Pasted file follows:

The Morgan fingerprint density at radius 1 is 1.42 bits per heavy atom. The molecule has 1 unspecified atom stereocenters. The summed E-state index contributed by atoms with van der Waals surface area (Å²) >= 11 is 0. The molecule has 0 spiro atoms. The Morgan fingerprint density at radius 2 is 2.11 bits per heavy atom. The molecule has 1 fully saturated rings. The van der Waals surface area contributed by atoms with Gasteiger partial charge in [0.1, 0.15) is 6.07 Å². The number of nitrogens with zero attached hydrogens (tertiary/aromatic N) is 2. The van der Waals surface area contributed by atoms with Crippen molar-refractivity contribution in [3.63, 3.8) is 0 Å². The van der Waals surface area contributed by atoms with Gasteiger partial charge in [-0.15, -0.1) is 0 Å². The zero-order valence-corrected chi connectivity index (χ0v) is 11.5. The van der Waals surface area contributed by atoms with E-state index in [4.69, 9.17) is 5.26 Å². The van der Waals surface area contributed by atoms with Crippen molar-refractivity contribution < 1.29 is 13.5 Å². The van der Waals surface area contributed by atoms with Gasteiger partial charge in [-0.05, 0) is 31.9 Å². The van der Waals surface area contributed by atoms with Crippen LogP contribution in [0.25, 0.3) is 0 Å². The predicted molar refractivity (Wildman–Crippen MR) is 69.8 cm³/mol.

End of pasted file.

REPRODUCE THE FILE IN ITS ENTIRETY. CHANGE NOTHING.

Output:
The Morgan fingerprint density at radius 1 is 1.42 bits per heavy atom. The molecule has 1 unspecified atom stereocenters. The summed E-state index contributed by atoms with van der Waals surface area (Å²) >= 11 is 0. The molecule has 0 spiro atoms. The Morgan fingerprint density at radius 2 is 2.11 bits per heavy atom. The molecule has 1 fully saturated rings. The van der Waals surface area contributed by atoms with Gasteiger partial charge in [0.1, 0.15) is 6.07 Å². The number of nitrogens with zero attached hydrogens (tertiary/aromatic N) is 2. The van der Waals surface area contributed by atoms with Crippen molar-refractivity contribution in [3.63, 3.8) is 0 Å². The van der Waals surface area contributed by atoms with Gasteiger partial charge in [-0.15, -0.1) is 0 Å². The zero-order valence-corrected chi connectivity index (χ0v) is 11.5. The van der Waals surface area contributed by atoms with E-state index in [4.69, 9.17) is 5.26 Å². The van der Waals surface area contributed by atoms with Crippen molar-refractivity contribution < 1.29 is 13.5 Å². The van der Waals surface area contributed by atoms with Gasteiger partial charge in [-0.05, 0) is 31.9 Å². The van der Waals surface area contributed by atoms with Crippen LogP contribution in [0.25, 0.3) is 0 Å². The predicted molar refractivity (Wildman–Crippen MR) is 69.8 cm³/mol.